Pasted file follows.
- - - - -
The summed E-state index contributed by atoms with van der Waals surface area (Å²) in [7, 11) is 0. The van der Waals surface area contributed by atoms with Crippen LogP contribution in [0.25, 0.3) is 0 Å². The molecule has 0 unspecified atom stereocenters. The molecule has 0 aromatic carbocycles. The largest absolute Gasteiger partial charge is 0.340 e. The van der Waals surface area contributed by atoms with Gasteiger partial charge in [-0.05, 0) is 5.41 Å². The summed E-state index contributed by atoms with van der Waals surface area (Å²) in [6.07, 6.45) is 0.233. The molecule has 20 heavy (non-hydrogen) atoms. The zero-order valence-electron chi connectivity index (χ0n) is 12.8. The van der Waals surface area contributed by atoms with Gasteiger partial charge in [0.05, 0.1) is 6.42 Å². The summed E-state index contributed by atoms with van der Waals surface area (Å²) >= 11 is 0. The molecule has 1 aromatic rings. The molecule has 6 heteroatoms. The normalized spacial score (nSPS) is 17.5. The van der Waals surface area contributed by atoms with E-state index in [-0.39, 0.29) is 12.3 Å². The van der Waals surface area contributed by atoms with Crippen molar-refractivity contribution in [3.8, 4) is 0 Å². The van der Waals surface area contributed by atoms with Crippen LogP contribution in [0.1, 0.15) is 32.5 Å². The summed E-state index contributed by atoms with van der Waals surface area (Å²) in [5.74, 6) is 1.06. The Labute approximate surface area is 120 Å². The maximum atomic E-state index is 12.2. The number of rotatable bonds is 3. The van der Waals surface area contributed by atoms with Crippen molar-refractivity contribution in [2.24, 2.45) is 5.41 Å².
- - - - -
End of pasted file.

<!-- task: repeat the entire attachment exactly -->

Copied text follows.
The summed E-state index contributed by atoms with van der Waals surface area (Å²) in [7, 11) is 0. The van der Waals surface area contributed by atoms with Crippen LogP contribution in [0.25, 0.3) is 0 Å². The molecule has 0 unspecified atom stereocenters. The molecule has 0 aromatic carbocycles. The largest absolute Gasteiger partial charge is 0.340 e. The van der Waals surface area contributed by atoms with Gasteiger partial charge in [-0.05, 0) is 5.41 Å². The summed E-state index contributed by atoms with van der Waals surface area (Å²) in [6.07, 6.45) is 0.233. The molecule has 20 heavy (non-hydrogen) atoms. The zero-order valence-electron chi connectivity index (χ0n) is 12.8. The van der Waals surface area contributed by atoms with Gasteiger partial charge in [0.05, 0.1) is 6.42 Å². The summed E-state index contributed by atoms with van der Waals surface area (Å²) >= 11 is 0. The molecule has 1 aromatic rings. The molecule has 6 heteroatoms. The normalized spacial score (nSPS) is 17.5. The van der Waals surface area contributed by atoms with E-state index in [-0.39, 0.29) is 12.3 Å². The van der Waals surface area contributed by atoms with Crippen molar-refractivity contribution in [3.8, 4) is 0 Å². The van der Waals surface area contributed by atoms with Crippen LogP contribution in [0.1, 0.15) is 32.5 Å². The summed E-state index contributed by atoms with van der Waals surface area (Å²) in [5.74, 6) is 1.06. The Labute approximate surface area is 120 Å². The maximum atomic E-state index is 12.2. The number of rotatable bonds is 3. The van der Waals surface area contributed by atoms with Crippen molar-refractivity contribution in [2.24, 2.45) is 5.41 Å².